Would citizens' assemblies work?
Take 35 strangers off the street, put them in a room for the weekend and ask them to devise a new form of government.
It sounds like madness, but then is the current system much saner?
That was the experiment being run by Southampton and Sheffield university professors over the past couple of weeks, and I had a ring-side seat.
Citizens Assemblies have been used in other countries. Ireland famously changed the law on same-sex marriage as a direct result of their citizens' suggestions at a constitutional assembly.
An adviser from Ontario was at the British pilot schemes, passing on experience from their own use of what's called participatory democracy.
YouGov selected two groups of people in Sheffield and Southampton, balanced by gender and where they live. They hadn't met before, they didn't need to have an interest in politics or be a party member, or even have voted.
You start the weekend with an almost entirely blank piece of paper. Then hear presentations from experts. But mostly it is down to the people clustered around each table to reach their own conclusions.
Facilitators are at each table to encourage equal input and calm down arguments. The first thing they did was to draw up their own ground rules for discussion.
There was a buzz of unanimity in the room. But so far, so much voting for Motherhood and Apple Pie, now the tricky part, the citizens at the Assembly South and Assembly North were being asked to consider ideas for English devolution.
Up until now, the experts running these pilot assemblies say, it has all been done behind closed doors. The Electoral Reform Society's Katie Ghose puts it this way: "As the Government seeks to devolve powers towards local areas, they need to include citizens and not simply deliver their chosen solutions from above.
"These assemblies are a real chance to shape the devolution agenda so that it genuinely involves the people which it affects."
Southampton University's Professor Will Jennings is helping run the project: "The recent proposals to devolve more powers to local government represent an exciting moment in shaping how Hampshire and the Isle of Wight are governed.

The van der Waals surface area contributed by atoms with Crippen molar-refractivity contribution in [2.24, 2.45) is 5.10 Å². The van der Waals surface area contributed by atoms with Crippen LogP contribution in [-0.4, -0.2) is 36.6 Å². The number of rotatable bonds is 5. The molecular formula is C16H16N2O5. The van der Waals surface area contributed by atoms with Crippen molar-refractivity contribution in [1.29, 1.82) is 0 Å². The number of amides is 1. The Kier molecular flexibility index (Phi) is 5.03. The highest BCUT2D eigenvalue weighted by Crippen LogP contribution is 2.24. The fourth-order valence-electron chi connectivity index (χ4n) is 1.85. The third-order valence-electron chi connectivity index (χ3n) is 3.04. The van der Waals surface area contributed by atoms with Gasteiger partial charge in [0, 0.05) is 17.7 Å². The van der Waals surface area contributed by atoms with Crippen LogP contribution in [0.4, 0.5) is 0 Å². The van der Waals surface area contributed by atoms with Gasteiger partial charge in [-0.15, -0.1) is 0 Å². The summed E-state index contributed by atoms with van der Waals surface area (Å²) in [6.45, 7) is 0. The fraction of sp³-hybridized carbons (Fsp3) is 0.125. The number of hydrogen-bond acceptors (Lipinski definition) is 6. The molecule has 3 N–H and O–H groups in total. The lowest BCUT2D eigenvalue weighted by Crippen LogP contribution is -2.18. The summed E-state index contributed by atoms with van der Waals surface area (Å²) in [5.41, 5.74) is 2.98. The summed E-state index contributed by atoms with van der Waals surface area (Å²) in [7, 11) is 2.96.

"The views of local people have not yet been part of the dialogue between central government and the regions."
Now when the devolution is finally signed off - and I am told that Local Government Secretary Greg Clark will be visiting on 5 November, Bonfire Night - there may be some sort of public consultation.
But right now getting public approval would require knowing what you want the public to give approval to.
At the moment that is far from clear. The bid is to retain 100% business rates for example, but that seems to be off the table. The government wants an elected mayor, but instead Hampshire and IOW are proposing a "Leader Board" (Geddit?) that would be accountable only to the councils the leaders are drawn from.
So at the first weekend of this historic first English Citizens Assembly I have to report that very little progress was made towards finding new ways of doing local government.
The idea of a cross between the drafting of the Magna Carta and a scientific lab experiment feels promising.
Everyone got on very well. The potential for new ideas is there. But we have to hope that at the second weekend in November there will be a bit more meat on the bone of English devolution. Something more that a random meeting of minds can really get its teeth into.